When assigning blame for our nation’s persistent poverty problem, many policymakers tend to focus on underlying demographics or behavior of the poor—factors like racial background or the prevalence of single parent households— instead of the stark economic reality with which poorest Americans have had to contend. But, the fact
is, growing inequality is the primary reason the poverty rate has remained elevated over the last several decades.
It is true that women, people of color, and single mothers do experience disproportionately higher levels of poverty, as shown in the table below, which compares the share of the population in poverty by age, gender, race, and family composition with those groups’ share of the total population.
At first glance, it would seem that family structure and racial identity are significant determinants of changes in poverty, as these groups account for a disproportionately high number of people in poverty. However, over the last three-and-a-half decades, it was not growth in the population of single mothers or of certain racial groups that drove poverty. When these demographic factors are compared with the effect of income inequality on poverty levels since 1979, inequality dwarfs them all.
This is illustrated in the figure below, which examines a set of factors commonly associated with changes in poverty over the past three-and-a-half decades: changes in the U.S. population’s racial composition, education levels, and family structure, as well as overall income growth and income inequality. The figure shows how much (in percentage points) each factor contributed to the change in the poverty rate from 1979 to 2013.
Since 1979, increasing inequality has been the largest poverty-boosting factor, outweighing racial identity and family structure and completely eclipsing the positive effects of overall economic growth and educational attainment in driving down the poverty rate. Despite our growing economy and the fact that poor workers are now more educated than ever, rising inequality has worked to keep low-income people in poverty. This increase in inequality was driven by stagnating wages for low- and middle-income households (for example, 10th percentile real wages were actually lower in 2013 than they were in 1979).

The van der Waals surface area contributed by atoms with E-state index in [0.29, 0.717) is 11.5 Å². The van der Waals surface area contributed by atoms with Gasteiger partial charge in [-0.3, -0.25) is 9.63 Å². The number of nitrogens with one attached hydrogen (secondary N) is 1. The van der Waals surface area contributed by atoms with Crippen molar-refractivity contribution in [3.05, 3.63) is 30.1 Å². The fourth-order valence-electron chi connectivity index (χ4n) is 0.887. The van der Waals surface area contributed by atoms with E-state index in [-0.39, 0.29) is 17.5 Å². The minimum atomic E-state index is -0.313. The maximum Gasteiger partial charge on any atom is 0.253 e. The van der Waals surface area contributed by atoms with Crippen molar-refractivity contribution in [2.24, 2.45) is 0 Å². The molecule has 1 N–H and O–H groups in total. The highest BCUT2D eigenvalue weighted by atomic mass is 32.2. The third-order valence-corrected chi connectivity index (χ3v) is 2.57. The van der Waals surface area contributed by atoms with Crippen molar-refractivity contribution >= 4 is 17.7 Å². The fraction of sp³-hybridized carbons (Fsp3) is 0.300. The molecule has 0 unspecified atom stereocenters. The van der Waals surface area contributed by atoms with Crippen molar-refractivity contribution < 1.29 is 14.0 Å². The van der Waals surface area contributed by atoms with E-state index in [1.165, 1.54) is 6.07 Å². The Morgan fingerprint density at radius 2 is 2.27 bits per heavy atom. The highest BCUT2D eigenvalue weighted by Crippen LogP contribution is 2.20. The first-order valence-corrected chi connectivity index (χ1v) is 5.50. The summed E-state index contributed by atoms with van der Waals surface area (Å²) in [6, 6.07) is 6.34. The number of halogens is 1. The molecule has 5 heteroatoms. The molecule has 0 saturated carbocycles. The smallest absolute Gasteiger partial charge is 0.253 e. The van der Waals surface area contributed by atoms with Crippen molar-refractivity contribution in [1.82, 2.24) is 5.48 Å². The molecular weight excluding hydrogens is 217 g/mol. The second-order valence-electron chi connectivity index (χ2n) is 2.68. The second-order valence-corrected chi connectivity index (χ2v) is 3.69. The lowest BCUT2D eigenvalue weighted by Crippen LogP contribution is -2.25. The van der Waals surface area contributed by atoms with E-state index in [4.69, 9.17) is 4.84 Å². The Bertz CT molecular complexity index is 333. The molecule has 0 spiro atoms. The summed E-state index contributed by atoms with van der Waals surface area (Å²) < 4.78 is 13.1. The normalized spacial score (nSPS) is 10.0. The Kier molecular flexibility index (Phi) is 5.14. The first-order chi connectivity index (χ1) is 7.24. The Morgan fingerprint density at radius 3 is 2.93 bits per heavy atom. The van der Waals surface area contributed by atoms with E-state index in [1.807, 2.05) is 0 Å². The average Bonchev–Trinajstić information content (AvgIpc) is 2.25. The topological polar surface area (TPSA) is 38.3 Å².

Our research looks at how this lack of wage growth for low- and middle-income families fuels poverty. We explore what could have happened to poverty if wages had actually grown over the last several decades and if the poor and the middle class had shared more widely in the gains made by a growing economy. We find that adopting policies to promote full employment and significant wage growth could bring down poverty as much as 4.2 percentage points—bringing 11.2 million people out of poverty.
It’s not fair to say the poor aren’t holding up their end of the social contract when almost two-thirds of employable poor people work and over 40 percent work full time, and their incomes have become more dependent upon wages over time. The truth is that the economy the poor are working in –an economy that has grown more unequal over the last several decades because of intentional policy choices—has made it harder and harder for them to get by.
Instead of focusing on the characteristics of the poor when assigning blame for poverty, we should examine the intentional policy choices we have made that led to such an unequal economy. We should promote new policy choices that help reduce inequality and alleviate poverty. Although the safety net has made significant progress in decreasing poverty, it needs to be complemented by a better labor market for low-wage workers. Without hourly wage gains, the tax-and-transfer system needs to work harder simply to keep poverty rates from increasing. Going forward, we should strengthen the safety net and focus on policy solutions that will spur wage growth—such as raising the minimum wage, targeting full employment, strengthening worker’s bargaining power, and updating labor standards—in order to make our economy work for all.
Elise Gould is a senior economist at the Economic Policy Institute, a non-profit think tank in Washington, D.C. Her research areas include wages, poverty, economic mobility, and health care. She is a co-author of The State of Working America, 12th Edition. Twitter: @eliselgould
Alyssa Davis joined EPI in 2013 as the Bernard and Audre Rapoport Fellow. She assists EPI’s researchers in their ongoing analysis of the labor force, labor standards, and other aspects of the economy. She holds a B.A. in Plan II and Sociology from the University of Texas at Austin. Twitter: @alyssalynn7